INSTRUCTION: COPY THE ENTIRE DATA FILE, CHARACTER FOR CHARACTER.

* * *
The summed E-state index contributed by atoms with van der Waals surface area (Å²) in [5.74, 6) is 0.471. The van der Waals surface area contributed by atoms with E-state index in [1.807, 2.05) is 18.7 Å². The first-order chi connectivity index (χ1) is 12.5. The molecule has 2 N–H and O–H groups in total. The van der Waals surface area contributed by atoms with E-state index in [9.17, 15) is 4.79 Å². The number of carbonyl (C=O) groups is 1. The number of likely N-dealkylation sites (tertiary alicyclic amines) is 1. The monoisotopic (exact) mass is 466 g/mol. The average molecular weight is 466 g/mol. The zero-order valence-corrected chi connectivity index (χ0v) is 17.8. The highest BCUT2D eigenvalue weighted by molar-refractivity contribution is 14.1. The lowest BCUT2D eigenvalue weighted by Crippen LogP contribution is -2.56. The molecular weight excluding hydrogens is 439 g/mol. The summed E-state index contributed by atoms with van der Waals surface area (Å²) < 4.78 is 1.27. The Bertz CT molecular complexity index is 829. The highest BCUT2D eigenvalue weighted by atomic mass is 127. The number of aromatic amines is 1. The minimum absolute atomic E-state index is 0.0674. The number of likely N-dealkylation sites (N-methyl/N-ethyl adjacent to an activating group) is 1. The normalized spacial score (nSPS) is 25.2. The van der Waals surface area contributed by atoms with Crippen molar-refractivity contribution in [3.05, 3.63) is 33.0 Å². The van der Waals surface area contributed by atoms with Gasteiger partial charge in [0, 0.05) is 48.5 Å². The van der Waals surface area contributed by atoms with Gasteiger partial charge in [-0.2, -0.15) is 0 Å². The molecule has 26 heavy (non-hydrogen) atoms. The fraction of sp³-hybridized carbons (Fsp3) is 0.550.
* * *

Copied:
The summed E-state index contributed by atoms with van der Waals surface area (Å²) in [5.74, 6) is 0.471. The van der Waals surface area contributed by atoms with E-state index in [1.807, 2.05) is 18.7 Å². The first-order chi connectivity index (χ1) is 12.5. The molecule has 2 N–H and O–H groups in total. The van der Waals surface area contributed by atoms with E-state index in [9.17, 15) is 4.79 Å². The number of carbonyl (C=O) groups is 1. The number of likely N-dealkylation sites (tertiary alicyclic amines) is 1. The monoisotopic (exact) mass is 466 g/mol. The average molecular weight is 466 g/mol. The zero-order valence-corrected chi connectivity index (χ0v) is 17.8. The highest BCUT2D eigenvalue weighted by molar-refractivity contribution is 14.1. The lowest BCUT2D eigenvalue weighted by Crippen LogP contribution is -2.56. The molecular weight excluding hydrogens is 439 g/mol. The summed E-state index contributed by atoms with van der Waals surface area (Å²) < 4.78 is 1.27. The Bertz CT molecular complexity index is 829. The highest BCUT2D eigenvalue weighted by atomic mass is 127. The number of aromatic amines is 1. The minimum absolute atomic E-state index is 0.0674. The number of likely N-dealkylation sites (N-methyl/N-ethyl adjacent to an activating group) is 1. The normalized spacial score (nSPS) is 25.2. The van der Waals surface area contributed by atoms with Crippen molar-refractivity contribution in [3.05, 3.63) is 33.0 Å². The van der Waals surface area contributed by atoms with Gasteiger partial charge in [0, 0.05) is 48.5 Å². The van der Waals surface area contributed by atoms with Gasteiger partial charge in [-0.2, -0.15) is 0 Å². The molecule has 26 heavy (non-hydrogen) atoms. The fraction of sp³-hybridized carbons (Fsp3) is 0.550.